Foreign lobbying regulation: A history

Image of young blonde boy looking up and right against backdrop of image of Hitler. German text above and below: Jugend dient dem Fuhrer; Alle zehnjahrigen in die HJ
The Foreign Agents Registration Act was first enacted to combat Nazi propaganda. (Photo credit: James Vaughn via Flickr. Creative Commons license)

The Foreign Agents Registration Act (FARA) has had a long — and spotty — history.

Pushed through in 1938 by the Franklin D. Roosevelt administration, it was intended to help blunt what authorities here believed was an intensifying propaganda blitz by Germany.

The aim of the legislation: To make it easier for federal counterespionage authorities to keep tabs on U.S.-based individuals and other groups helping to drum up support for the Nazi movement and keep America neutral in the war.

In its original form, the law was broadly based, requiring that anyone promoting the interests of foreign powers in a “political or quasi-political capacity” — that is, propagandizing — disclose the relationship and report regularly on what he or she was doing, who was financing those efforts, and how the money was being spent.

Although the FARA law itself didn’t actually prohibit propagandizing, it sought to limit the influence of foreign agents by exposing their activities to sunlight. It also served as another tool that authorities could use in prosecuting any criminal espionage cases that might arise.

Failure to file the required reports was a federal offense. Since foreign agents were required to report their contacts with members of Congress and government officials, the law also marked the first attempt at major lobbying reform at the federal level.

Over the years, however, FARA has been enforced sparingly—and selectively. During World War II, it was used to prosecute some 23 criminal cases, and authorities employed it in later years against a few prominent activists ranging from South Korean lobbyist Tongsun Park (in 1977) to five Cuban intelligence officers charged with spying on U.S. military installations in the South (in 1998). Several of the most prominent cases were settled through plea-bargaining or were dismissed. Anna Chapman, the Russian spy who recently tweeted a marriage proposal to NSA whistleblower Edward Snowden, pleaded guilty to violating FARA.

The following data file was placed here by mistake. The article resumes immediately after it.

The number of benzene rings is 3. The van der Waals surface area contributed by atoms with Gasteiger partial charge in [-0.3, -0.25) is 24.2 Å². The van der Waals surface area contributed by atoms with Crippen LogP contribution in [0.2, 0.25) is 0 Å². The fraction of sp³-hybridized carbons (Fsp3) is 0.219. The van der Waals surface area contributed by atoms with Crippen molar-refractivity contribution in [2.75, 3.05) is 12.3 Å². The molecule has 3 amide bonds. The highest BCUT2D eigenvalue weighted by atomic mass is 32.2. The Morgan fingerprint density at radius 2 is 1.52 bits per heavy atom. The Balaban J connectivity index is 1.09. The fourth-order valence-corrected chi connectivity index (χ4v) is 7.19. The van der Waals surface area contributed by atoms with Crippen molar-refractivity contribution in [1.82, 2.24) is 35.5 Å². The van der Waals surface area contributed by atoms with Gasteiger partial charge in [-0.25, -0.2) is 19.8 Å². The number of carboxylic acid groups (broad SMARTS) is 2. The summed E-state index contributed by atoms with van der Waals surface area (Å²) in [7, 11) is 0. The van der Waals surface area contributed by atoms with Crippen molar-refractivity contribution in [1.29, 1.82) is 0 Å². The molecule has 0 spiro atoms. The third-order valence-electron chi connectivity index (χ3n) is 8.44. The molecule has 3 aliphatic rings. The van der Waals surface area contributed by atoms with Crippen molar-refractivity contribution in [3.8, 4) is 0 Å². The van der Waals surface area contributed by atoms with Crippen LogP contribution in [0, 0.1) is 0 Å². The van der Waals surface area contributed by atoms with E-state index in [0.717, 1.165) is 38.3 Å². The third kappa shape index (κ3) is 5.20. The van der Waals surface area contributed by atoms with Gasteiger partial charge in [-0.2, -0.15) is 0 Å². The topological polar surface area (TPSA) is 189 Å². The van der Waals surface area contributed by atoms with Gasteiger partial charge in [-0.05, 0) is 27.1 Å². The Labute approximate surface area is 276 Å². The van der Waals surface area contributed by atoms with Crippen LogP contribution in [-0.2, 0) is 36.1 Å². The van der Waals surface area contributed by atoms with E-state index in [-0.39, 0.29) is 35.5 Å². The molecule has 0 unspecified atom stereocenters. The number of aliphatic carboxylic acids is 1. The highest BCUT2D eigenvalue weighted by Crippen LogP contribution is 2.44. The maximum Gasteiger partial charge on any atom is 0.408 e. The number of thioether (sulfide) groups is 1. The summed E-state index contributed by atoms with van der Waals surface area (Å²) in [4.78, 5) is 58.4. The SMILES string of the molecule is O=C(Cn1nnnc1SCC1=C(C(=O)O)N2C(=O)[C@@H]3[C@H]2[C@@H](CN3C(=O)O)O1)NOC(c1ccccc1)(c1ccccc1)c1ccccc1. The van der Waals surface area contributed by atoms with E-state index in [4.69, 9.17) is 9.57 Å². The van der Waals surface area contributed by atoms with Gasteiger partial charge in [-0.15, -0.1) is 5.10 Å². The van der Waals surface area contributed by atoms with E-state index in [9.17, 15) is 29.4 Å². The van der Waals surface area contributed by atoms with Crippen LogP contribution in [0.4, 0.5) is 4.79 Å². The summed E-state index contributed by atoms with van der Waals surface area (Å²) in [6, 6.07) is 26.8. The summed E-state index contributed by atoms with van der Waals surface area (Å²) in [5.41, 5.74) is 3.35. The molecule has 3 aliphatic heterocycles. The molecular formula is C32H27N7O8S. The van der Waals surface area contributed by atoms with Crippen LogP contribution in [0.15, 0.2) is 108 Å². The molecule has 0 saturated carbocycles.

In 1966, the law was amended to focus more narrowly on lobbyists, law firms, public relations firms, and associations working to influence federal decision-making on issues where foreign governments or groups associated with them are seeking economic or political advantages. Congress also authorized the Justice Department to seek civil injunctions where necessary to ensure that foreign agents comply with reporting requirements.

Today, the law requires U.S.-based individuals or groups representing foreign governments, government-sanctioned organizations, and political parties to provide detailed reports at least twice a year on their lobbying activities and contacts that involve U.S. lawmakers, government officials, business groups, and journalists.

The Justice Department has had a mixed record in administering the FARA reporting requirements, with inadequate resources and outmoded equipment. In 2004, its Foreign Agents Registration Unit conceded that its FARA database and filing apparatus had had broken down.

Three years later, the department launched an online database that can be used to search filings and current reports, but the actual reporting by foreign agents has been inconsistent, often incomplete, and shoddy. Congress’s watchdog agency, the GAO, has warned repeatedly that the FARA unit hasn’t had the money and resources to maintain the system properly.